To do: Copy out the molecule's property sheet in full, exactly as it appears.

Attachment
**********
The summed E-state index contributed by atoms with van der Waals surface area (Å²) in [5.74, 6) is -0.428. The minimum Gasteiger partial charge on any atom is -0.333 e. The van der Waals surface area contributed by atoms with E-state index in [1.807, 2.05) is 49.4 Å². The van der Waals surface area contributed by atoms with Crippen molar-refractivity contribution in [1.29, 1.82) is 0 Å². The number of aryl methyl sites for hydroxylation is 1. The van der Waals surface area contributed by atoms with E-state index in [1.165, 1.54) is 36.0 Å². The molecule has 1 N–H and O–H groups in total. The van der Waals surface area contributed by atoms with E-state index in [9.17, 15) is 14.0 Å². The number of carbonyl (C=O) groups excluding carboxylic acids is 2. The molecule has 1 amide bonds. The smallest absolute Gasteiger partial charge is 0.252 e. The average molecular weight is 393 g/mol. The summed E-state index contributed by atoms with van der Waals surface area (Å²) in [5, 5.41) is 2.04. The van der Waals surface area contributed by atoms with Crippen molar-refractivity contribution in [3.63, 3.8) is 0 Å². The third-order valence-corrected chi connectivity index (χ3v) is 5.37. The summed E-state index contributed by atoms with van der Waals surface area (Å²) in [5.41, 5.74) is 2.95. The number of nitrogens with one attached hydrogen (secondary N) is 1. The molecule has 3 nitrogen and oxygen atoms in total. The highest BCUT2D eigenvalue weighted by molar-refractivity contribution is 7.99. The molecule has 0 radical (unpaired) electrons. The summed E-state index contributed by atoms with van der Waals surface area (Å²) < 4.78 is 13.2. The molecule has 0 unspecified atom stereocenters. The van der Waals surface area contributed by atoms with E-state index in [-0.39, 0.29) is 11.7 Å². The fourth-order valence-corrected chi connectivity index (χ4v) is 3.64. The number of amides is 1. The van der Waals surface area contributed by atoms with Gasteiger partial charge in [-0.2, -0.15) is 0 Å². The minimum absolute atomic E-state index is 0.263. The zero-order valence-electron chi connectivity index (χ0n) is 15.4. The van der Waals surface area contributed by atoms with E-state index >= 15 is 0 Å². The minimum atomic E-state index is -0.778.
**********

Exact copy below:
The summed E-state index contributed by atoms with van der Waals surface area (Å²) in [5.74, 6) is -0.428. The minimum Gasteiger partial charge on any atom is -0.333 e. The van der Waals surface area contributed by atoms with E-state index in [1.807, 2.05) is 49.4 Å². The van der Waals surface area contributed by atoms with Crippen molar-refractivity contribution in [1.29, 1.82) is 0 Å². The number of aryl methyl sites for hydroxylation is 1. The van der Waals surface area contributed by atoms with E-state index in [1.165, 1.54) is 36.0 Å². The molecule has 1 N–H and O–H groups in total. The van der Waals surface area contributed by atoms with E-state index in [9.17, 15) is 14.0 Å². The number of carbonyl (C=O) groups excluding carboxylic acids is 2. The molecule has 1 amide bonds. The smallest absolute Gasteiger partial charge is 0.252 e. The average molecular weight is 393 g/mol. The summed E-state index contributed by atoms with van der Waals surface area (Å²) in [5, 5.41) is 2.04. The van der Waals surface area contributed by atoms with Crippen molar-refractivity contribution in [3.63, 3.8) is 0 Å². The third-order valence-corrected chi connectivity index (χ3v) is 5.37. The summed E-state index contributed by atoms with van der Waals surface area (Å²) in [5.41, 5.74) is 2.95. The number of nitrogens with one attached hydrogen (secondary N) is 1. The molecule has 3 nitrogen and oxygen atoms in total. The highest BCUT2D eigenvalue weighted by molar-refractivity contribution is 7.99. The molecule has 0 radical (unpaired) electrons. The summed E-state index contributed by atoms with van der Waals surface area (Å²) < 4.78 is 13.2. The molecule has 0 unspecified atom stereocenters. The van der Waals surface area contributed by atoms with E-state index in [-0.39, 0.29) is 11.7 Å². The fourth-order valence-corrected chi connectivity index (χ4v) is 3.64. The number of amides is 1. The van der Waals surface area contributed by atoms with Gasteiger partial charge in [-0.2, -0.15) is 0 Å². The minimum absolute atomic E-state index is 0.263. The zero-order valence-electron chi connectivity index (χ0n) is 15.4. The van der Waals surface area contributed by atoms with E-state index >= 15 is 0 Å². The minimum atomic E-state index is -0.778.